No TV but Three Books
I stopped watching TV for several days and end up finishing three books today. It wasn't easy laying of TV I must tell you. The pull was there but I held on and read some books instead.
Visual Intelligence, Sharpen Your Perception, Change Your Life
by Amy E. Herman
This is a good book but not really that easy a read. There are too many shoulds and should nots, and step-by-step stuff than I would prefer. But it is good that it introduced me to practicing close observation of what and how I see things. It uses art to train us to better see and observe things around us. I really liked the first half of the book. Her second half of the book concerning communication and message is something I'd rather read from other experts. What I would have preferred is more of the first half of the book.
My Holiday in North Korea, the Funniest/Worst Place on Earth
by Wendy E. Simmons
This is quite a fun read, not that North Korea is fun. It is a pitiful place and I really feel for the people there who are the most uninformed, inhibited and repressed society in the world. And the sad thing is they don't know it and it's not even their fault. The author tells of her 10-day solo visit to North Korea and how they scheduled, planned and staged her visits to show how great and advanced the country is, except that anyone can see it is not. They even staged a football match complete with spectators in a 50,000-seat stadium just for her at the last minute due to a itinerary change. Simmons wrote, "So was this a real, previously scheduled, Monday-morning-at-9:00-a.m. football match? And had I just been super lucky to have a Monday-morning-at-9:00-a.m. slot on my schedule that needed filling? Possibly, given the damned good luck (knock wood) and propensity for remarkable coincidences I tend to have. Or had a country just pulled together an entire football match (minus a few thousand fans) in less than twelve hours solely for my benefit? It was a thought too absurd, too egomaniacal, too lunatic, and too paranoid, to even consider…right?" I would never have the chance or the the courage to go to North Korea, and so it is good to read about it instead.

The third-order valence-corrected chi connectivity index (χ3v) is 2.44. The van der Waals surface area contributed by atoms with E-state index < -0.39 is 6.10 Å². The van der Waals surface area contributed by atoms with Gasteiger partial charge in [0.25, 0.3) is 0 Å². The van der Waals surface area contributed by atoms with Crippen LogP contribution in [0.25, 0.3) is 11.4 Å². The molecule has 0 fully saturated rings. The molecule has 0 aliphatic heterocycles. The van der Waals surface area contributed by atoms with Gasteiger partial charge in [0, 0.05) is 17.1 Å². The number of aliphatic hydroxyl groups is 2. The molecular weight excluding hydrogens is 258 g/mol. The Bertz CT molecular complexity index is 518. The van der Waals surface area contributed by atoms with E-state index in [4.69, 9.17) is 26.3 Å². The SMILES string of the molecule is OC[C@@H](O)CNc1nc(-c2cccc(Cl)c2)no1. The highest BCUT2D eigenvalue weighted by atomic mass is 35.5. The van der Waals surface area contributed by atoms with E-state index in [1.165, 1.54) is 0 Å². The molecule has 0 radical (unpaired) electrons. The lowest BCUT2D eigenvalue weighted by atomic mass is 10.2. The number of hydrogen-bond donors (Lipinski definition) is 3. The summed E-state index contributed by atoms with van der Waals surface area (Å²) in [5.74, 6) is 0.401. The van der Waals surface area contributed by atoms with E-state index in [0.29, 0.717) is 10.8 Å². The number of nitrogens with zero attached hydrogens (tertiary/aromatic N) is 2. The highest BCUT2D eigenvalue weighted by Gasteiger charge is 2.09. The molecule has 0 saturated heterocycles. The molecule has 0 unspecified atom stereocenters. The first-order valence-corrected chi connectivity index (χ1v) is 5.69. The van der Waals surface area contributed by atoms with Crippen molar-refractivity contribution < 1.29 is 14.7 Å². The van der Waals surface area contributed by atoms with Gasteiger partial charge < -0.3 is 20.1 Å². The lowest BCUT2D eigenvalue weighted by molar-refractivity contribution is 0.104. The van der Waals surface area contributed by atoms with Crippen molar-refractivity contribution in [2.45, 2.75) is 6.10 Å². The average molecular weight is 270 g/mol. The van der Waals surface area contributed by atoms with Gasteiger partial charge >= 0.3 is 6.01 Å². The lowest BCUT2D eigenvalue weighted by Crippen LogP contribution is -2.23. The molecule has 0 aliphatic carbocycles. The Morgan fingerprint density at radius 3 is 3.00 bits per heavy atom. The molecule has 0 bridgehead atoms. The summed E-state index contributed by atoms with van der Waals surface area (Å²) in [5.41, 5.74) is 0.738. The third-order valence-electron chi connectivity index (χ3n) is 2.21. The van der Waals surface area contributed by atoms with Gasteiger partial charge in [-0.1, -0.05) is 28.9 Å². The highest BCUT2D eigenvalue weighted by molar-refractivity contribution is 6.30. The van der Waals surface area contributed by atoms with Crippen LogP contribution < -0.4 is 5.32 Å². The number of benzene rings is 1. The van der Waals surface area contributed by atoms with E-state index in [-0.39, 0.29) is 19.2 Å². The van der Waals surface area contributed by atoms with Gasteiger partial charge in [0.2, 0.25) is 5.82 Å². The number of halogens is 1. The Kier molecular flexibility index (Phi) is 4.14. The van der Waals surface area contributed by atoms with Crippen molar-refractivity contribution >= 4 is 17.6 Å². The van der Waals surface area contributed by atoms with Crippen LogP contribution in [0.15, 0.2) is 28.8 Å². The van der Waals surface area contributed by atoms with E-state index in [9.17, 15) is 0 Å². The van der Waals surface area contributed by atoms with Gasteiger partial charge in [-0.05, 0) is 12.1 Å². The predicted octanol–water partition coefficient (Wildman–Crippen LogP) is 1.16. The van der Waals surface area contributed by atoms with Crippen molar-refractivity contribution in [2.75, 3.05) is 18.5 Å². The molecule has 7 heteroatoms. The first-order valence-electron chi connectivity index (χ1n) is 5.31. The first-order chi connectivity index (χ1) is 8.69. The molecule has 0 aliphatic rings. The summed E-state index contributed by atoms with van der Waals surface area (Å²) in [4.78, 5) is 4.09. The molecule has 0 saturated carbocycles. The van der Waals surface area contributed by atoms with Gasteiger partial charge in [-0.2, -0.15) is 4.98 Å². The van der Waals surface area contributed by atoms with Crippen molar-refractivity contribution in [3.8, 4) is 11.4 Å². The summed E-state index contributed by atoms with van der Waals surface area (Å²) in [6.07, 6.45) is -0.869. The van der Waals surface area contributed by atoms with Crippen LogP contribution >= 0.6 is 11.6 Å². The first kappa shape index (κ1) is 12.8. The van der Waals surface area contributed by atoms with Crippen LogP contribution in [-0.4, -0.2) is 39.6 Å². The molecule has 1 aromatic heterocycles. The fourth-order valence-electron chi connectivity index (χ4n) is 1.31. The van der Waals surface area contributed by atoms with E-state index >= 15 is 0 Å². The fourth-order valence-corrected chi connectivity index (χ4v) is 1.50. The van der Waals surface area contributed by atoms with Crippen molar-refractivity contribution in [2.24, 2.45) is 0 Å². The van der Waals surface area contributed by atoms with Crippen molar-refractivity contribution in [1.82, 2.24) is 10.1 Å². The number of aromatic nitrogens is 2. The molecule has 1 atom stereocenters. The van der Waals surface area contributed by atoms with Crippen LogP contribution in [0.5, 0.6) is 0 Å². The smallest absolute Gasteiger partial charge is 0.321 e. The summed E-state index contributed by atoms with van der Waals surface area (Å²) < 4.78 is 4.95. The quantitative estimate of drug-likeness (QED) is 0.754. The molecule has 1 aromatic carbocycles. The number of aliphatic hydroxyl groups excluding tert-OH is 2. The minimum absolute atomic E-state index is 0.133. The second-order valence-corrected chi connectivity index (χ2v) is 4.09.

A Thousand Miles to Freedom, My Escape from North Korea
by Eunsun Kim
After reading a book written by a tourist to North Korea, I wanted to read one by a North Korean sharing first hand experience of their lives in the country. Eunsun Kim was just eleven when she nearly died of hunger in a famine, in the mid-90s. It took nine years for her to escape before she set foot in South Korea to begin a new life. It is an amazing story, no doubt about it but the writing was very choppy. She goes in and out of different timelines giving it a very disjointed flow with repetitive sections and statements. But she writes from her perspective, telling her harrowing story from the heart. I would prefer a little bit more information about her perspective and life in North Korea though, but I think that is as much as you can expect from someone who left the country when she was just eleven. Maybe, I should look for a book written by a more elderly North Korean.
Finishing three books is great but the TV is still beckoning me. I must resist and not submit or yield to its calling.